The Food and Drug Administration have said new data shows the drug, sold generically and as Johnson & Johnson’s Topamax, can cause cleft lips or cleft palate deformities.
FDA’s Russell Katz, who heads the agency’s Division of Neurology Products, said doctors should think carefully before prescribing the drug to women and that “alternative medications that have a lower risk of birth defects should be considered.”
One wonders whether, in that case, Mr Katz, has considered the myriad of alternative therapies which may be able to help those who suffer from migraines?
One of those is cranio-sacral therapy (sometimes referred to as craniosacral or cranial osteopathy) and it is an alternative form of medicine which is often also used as a complementary medicine to other therapies, such as massage and chiropractics.
What is cranio-sacral therapy?
Cranio-sacral therapy was developed by an American osteopath, named Dr. William Sutherland, in the early 1900s. Whilst studying osteopathy, it struck him that the bones in our skulls were actually able to move and that these movements were directly related to our physical, mental and emotional health.
It was believed that when these bones are restricted in their movement, it affects our body’s natural ability for self-healing and in turn can lead to deeper problems both physically and mentally.
Cranio-sacral therapy is performed on a person who is fully clothed and usually lying down, face up. The therapy will last about an hour and begins with the therapist gently placing their hands on the body in an attempt to ‘tune in’ to the body and its workings and to analyse the cranial rhythm.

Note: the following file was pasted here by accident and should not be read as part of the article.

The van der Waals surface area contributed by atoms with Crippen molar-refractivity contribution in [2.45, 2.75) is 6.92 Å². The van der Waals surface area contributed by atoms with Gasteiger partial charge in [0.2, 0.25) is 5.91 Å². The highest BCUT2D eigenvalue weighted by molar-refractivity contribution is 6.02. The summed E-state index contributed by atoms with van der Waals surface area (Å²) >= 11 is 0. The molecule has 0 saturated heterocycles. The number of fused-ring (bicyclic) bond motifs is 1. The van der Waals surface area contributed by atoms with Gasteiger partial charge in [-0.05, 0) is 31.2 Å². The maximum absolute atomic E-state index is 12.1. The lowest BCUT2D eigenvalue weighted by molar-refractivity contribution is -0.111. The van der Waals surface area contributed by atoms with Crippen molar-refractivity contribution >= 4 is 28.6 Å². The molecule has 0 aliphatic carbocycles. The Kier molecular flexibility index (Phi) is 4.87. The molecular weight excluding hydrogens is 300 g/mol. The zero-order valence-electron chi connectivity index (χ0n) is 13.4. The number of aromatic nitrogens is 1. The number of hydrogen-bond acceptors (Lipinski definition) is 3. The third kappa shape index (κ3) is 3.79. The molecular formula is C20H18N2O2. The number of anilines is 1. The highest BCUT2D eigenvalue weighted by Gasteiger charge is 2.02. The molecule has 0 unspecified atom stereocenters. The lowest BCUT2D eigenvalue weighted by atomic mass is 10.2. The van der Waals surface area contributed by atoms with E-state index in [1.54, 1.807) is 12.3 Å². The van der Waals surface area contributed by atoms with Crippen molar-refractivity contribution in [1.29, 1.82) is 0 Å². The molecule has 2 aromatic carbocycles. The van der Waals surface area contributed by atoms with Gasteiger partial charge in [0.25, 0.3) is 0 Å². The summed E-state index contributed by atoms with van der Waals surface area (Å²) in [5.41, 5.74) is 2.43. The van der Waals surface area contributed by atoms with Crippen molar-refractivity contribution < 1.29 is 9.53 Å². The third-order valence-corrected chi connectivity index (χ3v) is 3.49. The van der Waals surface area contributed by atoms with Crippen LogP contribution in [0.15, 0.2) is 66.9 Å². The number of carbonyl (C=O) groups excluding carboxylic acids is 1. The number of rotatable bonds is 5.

The therapist will then attempt to change the cranial rhythm, usually resulting in a feeling of deep relaxation. Further sessions are usually advised, during which the relaxation will occur again, in addition to the release of tension which extends beyond the therapy session.
Is cranio-sacral therapy an effective form of therapy?
There are a number of criticisms with regard to the effectiveness of cranio-sacral therapy, which dispute the background theory of the therapy and also the practice of the therapy.
These criticisms include the fact that there is no scientific evidence for the existence of ‘cranial bone movement’ as stated by Dr. Sutherland. There is also no evidence to suggest that the body has a ‘cranial rhythm’ and that this is in any way related to disease and our general health.
However, anecdotal evidence is in its favour and so it may just be a case of something working for which science has yet to find out why. In any case, there are generally no side effects with cranio-sacral therapy; only a very small proportion of people ever experience any.
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